Why make films about death?
I absolutely love making films. I've worked in a lab, teasing apart the cellular basis of life and written a book about the brain but the act of capturing real life, then editing it to create a story reigns supreme. And, while it's lovely to get paid to make films, there are some I do purely for love, out of curiosity. I wanted to share a personal behind the scenes about one of those films now...
My first vivid memory is of death... Like the memory of a memory, it appears as fractured scenes. My mother and I are at home, by the front door, in the hall. Like a nightmare, the memory feels darker than it should. Or brighter. Bent over to bring our faces together and through an endless river of tears, my mother is explaining to me that my grandfather, her father, is dead.
I do not recall feeling sadness. It was terror. Too young to care about any other living entity, the fact my mother had lost her father made no impact. Instead, awareness flooded into me, a dark knowledge that my precious little life could, in fact, be snuffed out by some unseen, unstoppable force. And then I screamed, ‘I don’t want to die!’, over and over, like a mantra to Death, hoping it would hear me over the sobs of my mother, take pity on this poor child and leave me to eternally play with my toys in a world filled with love and light.
Death has always roamed my thoughts. A silent companion encouraging me to eat well, not to smoke, to run, to look both ways at roads… It’s probably what nudged me to study the very essence of life, the biochemistry that drives our cells as they wage war on entropy, on death.
This fascination with death grew into a healthy love of horror. Of zombies, demons and serial killers that gave a shape and form to death. That turned death into a foe with a face you could battle and, on occasion, defeat. In its brilliantly urgent and visceral way, horror was the first time I realised death could be conquered. It’s in this tension between the living and not living that I’ve found my creative home. From the metabolic processes igniting the smallest of cells to the orchestrated symphony of synaptic pathways generating what we feel as imagination or love.
And this may be the only life there is. On Earth, it is ubiquitous, abundant, verdant and gloriously out of control. It is viral, bacterial, photosynthetic and metabolic. It has teeth and limbs and gills and wings – it soars.
My calling is to create films that simultaneously act as a reminder of life’s magnificence while acknowledging its impermanence.
As far as we know, life on this planet may be all there is in the Universe. It’s so easy to forget, in the midst of headlines, apps and emails just how rare and precious this all is. My calling is to create films that simultaneously act as a reminder of life’s magnificence while acknowledging its impermanence. That highlight the greatness we can aspire to in the face of our own fleeting lifetime – hope in the absence of hope.
The first film I made a genuine attempt to span these worlds was, ‘Until’, a short documentary exploring mortality, immortality and the science of ageing. At the heart of the film sits a single question, if science becomes so advanced you could choose your own lifespan, at what age would you choose to die?
Filled with heart, humour and some beautifully honest insights supplied by scientists, children and the elderly, it’s still one of my favourites and received an ‘Audience Award’ at the Imagine Science Film Festival in New York.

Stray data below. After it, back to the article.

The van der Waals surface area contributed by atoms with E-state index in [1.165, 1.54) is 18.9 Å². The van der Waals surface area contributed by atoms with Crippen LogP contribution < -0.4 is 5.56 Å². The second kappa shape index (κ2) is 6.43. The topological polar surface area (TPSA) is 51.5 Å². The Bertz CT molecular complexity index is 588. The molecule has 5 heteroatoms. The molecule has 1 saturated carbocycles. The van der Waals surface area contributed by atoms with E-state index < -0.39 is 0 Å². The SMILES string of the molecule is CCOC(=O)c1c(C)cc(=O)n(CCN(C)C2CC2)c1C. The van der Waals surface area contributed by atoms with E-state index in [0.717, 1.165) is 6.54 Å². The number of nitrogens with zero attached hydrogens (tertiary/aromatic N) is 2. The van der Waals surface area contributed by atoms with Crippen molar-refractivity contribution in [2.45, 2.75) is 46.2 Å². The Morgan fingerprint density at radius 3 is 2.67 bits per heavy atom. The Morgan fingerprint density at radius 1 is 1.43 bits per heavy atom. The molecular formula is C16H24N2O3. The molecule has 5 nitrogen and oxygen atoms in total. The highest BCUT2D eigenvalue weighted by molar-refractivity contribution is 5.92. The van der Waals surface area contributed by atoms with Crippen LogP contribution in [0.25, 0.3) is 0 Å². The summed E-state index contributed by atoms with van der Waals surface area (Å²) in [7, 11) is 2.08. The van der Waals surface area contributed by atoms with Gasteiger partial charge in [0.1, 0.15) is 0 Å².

More recently, this fascination with life’s finite nature expressed itself as an obsession with the fabric and perceptions of time. The indie films I make are largely experiments – an attempt to understand people, subjects and filmmaking at a deeper level. And so, with The Horologist, I was allowed to delve into the world of watchmaking, an ongoing fascination, while probing the watchmaker for his more philosophical thoughts regarding human behaviour and time.
This led me to wonder how those aware of their own mortality might view time and, in turn, this curiosity steered me back to Living Well Dying Well (LWDW), an organisation I’d made a short film with before. LWDW supports and trains ‘End of Life Doulas’, remarkable people who help those aware of their own mortality – and their families – navigate their dwindling time on Earth in the best possible way.
We are bad at death. I’m not sure my ability to ‘deal’ with death has advanced terrifically since my grandfather vanished. Death lands like a tornado, indiscriminately destroys our world, casts aside those that we love and moves on, leaving emotional devastation. End of Life Doulas can transform the tornado into a gentle breeze, a celebration of the past, of the now, of the end.
They introduced me to Peter, a wonderful man living with heart failure. Together, we explored the mysteries of time and life as his parrot eyed me silently, begrudging my time with his master. Peter, a former policeman, had long retired and now spent his remaining days painting. He paints his dreams, he paints his imagination and he paints scenes from his lives…
One painting, The Life I Lived, revealed a chronological tapestry of his life. From birth to death these memories-as-art formed delicate bubbles of moments highlighting key events from his time on Earth. Then he floored me by casually showing me its artistic partner, The Life I Didn’t Live, also the title of the short film I made. The manifestation of his love fulfilled, regrets undone and lost dreams found. It was striking in its purity of heart.
Shortly after meeting Peter, LWDW contacted me to introduce me to another person living with the knowledge of their own mortality. Which is how I met the artist, Barbara Bird, beginning an all too brief friendship and journey towards death and beyond. But that's a story for another time.
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